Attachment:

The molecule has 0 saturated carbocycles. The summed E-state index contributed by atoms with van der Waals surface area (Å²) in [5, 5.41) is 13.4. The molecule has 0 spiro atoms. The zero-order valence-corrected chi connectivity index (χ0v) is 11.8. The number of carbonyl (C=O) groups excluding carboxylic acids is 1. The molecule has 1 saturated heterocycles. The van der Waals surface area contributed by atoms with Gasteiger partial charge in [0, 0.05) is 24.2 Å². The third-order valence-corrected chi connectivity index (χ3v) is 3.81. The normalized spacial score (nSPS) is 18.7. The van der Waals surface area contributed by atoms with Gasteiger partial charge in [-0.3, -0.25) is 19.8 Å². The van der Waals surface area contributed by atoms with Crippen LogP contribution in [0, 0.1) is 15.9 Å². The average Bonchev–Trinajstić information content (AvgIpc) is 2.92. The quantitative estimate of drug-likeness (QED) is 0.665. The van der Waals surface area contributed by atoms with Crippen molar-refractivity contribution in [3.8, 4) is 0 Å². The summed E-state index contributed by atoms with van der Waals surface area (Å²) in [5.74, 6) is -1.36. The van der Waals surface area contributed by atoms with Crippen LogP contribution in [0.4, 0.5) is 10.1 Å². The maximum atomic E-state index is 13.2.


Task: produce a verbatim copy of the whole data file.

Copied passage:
The molecule has 0 saturated carbocycles. The summed E-state index contributed by atoms with van der Waals surface area (Å²) in [5, 5.41) is 13.4. The molecule has 0 spiro atoms. The zero-order valence-corrected chi connectivity index (χ0v) is 11.8. The number of carbonyl (C=O) groups excluding carboxylic acids is 1. The molecule has 1 saturated heterocycles. The van der Waals surface area contributed by atoms with Gasteiger partial charge in [0, 0.05) is 24.2 Å². The third-order valence-corrected chi connectivity index (χ3v) is 3.81. The normalized spacial score (nSPS) is 18.7. The van der Waals surface area contributed by atoms with Gasteiger partial charge in [-0.3, -0.25) is 19.8 Å². The van der Waals surface area contributed by atoms with Crippen LogP contribution in [0, 0.1) is 15.9 Å². The average Bonchev–Trinajstić information content (AvgIpc) is 2.92. The quantitative estimate of drug-likeness (QED) is 0.665. The van der Waals surface area contributed by atoms with Crippen molar-refractivity contribution in [3.8, 4) is 0 Å². The summed E-state index contributed by atoms with van der Waals surface area (Å²) in [5.74, 6) is -1.36. The van der Waals surface area contributed by atoms with Crippen LogP contribution in [0.4, 0.5) is 10.1 Å². The maximum atomic E-state index is 13.2.